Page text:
And thinking about it i have never had any problemn with my brush losing hair yet (well not more than thats normal atleast i think), and i have used it for a year now. Always with circular movement in the mug/bowl and on the face and a second with painting motions.

Its actually the biggest problem with it. I bought 4 more few months as reserve, and the damn thing just keeps going and going. So i will have to wait 1 more year atleast before i can start using a new brush, as it seems. Angry Wink

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 10-12-2012, 01:25 PM
#11
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:-)

OK, I posted that tongue in cheek, sort of, to wise Kent up if they read the shaving forums.

I think the folks at Kent just don't have the spheroids required to explain to folks not to use the base of the brush for lathering. Now how hard is it to explain that? I did it in one sentence.

So they skirt the issue by saying "painting strokes". Well, why not grab the bull by the horns and just educate folks!?

BTW, if I'm not mistaken Rooney makes Kent brushes. I never had a problem with any of my badger brushes and circular strokes.

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 10-12-2012, 11:58 PM
#12
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I use my Kent my way . . . it is after all mine.

Regards,
Squire

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 10-13-2012, 12:09 AM
#13
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I can assure you with absolute certainty that Rooney does not make Kent brushes. And unless Rooney does business by a different name, it's not the same factory either.

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 10-13-2012, 08:17 AM
#14
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I've always split my circular brush motion 50/50 between clockwise and counter clockwise,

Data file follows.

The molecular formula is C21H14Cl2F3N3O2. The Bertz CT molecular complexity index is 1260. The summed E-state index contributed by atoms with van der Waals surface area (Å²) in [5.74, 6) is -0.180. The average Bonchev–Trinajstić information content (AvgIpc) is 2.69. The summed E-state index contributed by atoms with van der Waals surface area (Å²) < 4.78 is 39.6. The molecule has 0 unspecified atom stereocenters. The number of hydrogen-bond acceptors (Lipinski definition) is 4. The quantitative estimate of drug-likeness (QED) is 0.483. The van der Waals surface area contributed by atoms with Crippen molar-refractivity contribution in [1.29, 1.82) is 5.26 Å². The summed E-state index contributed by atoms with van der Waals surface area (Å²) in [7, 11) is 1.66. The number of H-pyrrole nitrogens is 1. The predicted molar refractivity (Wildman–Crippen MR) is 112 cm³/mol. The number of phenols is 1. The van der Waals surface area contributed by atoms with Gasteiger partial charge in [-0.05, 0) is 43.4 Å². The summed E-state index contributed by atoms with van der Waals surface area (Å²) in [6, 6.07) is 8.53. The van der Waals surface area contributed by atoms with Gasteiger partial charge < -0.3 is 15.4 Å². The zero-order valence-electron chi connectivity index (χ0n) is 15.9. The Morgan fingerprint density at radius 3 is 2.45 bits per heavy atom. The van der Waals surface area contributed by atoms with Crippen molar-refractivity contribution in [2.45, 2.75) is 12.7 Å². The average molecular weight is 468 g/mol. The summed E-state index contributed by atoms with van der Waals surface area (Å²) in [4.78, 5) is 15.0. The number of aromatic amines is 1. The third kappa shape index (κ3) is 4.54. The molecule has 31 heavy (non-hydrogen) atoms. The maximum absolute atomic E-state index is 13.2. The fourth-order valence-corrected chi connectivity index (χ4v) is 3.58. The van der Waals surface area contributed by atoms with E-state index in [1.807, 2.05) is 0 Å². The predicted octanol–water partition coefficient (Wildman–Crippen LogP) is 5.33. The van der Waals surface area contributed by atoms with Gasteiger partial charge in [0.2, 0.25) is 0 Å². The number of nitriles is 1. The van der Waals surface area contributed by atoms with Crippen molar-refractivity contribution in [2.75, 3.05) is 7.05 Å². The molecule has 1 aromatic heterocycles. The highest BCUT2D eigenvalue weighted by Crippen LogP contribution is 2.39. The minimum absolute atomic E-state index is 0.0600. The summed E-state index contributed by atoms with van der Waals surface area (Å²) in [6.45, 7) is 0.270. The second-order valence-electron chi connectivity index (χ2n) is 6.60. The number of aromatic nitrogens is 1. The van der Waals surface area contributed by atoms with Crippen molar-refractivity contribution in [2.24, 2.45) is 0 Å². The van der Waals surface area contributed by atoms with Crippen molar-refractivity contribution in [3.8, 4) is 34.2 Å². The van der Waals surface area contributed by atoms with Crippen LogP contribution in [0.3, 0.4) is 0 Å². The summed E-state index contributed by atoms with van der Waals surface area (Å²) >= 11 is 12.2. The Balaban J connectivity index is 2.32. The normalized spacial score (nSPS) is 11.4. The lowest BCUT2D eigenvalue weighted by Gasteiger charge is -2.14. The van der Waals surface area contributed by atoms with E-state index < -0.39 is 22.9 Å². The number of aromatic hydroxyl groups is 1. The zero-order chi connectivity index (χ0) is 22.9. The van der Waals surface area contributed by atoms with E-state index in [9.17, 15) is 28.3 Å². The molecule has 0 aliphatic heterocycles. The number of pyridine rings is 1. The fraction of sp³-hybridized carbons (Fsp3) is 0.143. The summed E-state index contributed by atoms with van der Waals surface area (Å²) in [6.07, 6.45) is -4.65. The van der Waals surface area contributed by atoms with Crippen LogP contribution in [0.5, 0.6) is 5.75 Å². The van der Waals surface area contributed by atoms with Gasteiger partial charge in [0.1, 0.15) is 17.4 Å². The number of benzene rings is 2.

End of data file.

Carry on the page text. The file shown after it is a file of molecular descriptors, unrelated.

seemed logical.

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 10-13-2012, 08:27 AM
#15
  • Johnny
  • Super Moderator
  • Wausau, Wisconsin, USA
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(10-13-2012, 08:17 AM)razorx Wrote: I've always split my circular brush motion 50/50 between clockwise and counter clockwise,
seemed logical.

Don't you know, you are not allowed to use logic.Smile

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 10-13-2012, 08:47 AM
#16
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I stand corrected Lee.

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 10-13-2012, 09:18 AM
#17
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(10-13-2012, 08:27 AM)Johnny Wrote:
(10-13-2012, 08:17 AM)razorx Wrote: I've always split my circular brush motion 50/50 between clockwise and counter clockwise,
seemed logical.

Don't you know, you are not allowed to use logic.Smile

Ha! That's right !
The decision to shave in the traditional way is one of the most logical choices one could make.It is when we are confronted with the the vast array of modern and vintage shaving implements that demons possess us and wring the last vestige of logic from our very core.Biggrin

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 10-13-2012, 09:59 AM
#18
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(10-13-2012, 09:18 AM)razorx Wrote:
(10-13-2012, 08:27 AM)Johnny Wrote:
(10-13-2012, 08:17 AM)razorx Wrote: I've always split my circular brush motion 50/50 between clockwise and counter clockwise,
seemed logical.

Don't you know, you are not allowed to use logic.Smile

Ha! That's right !
The decision to shave in the traditional way is one of the most logical choices one could make.It is when we are confronted with the the vast array of modern and vintage shaving implements that demons possess us and wring the last vestige of logic from our very core.Biggrin

I don't like your logic...Dodgy


BiggrinBiggrinBiggrin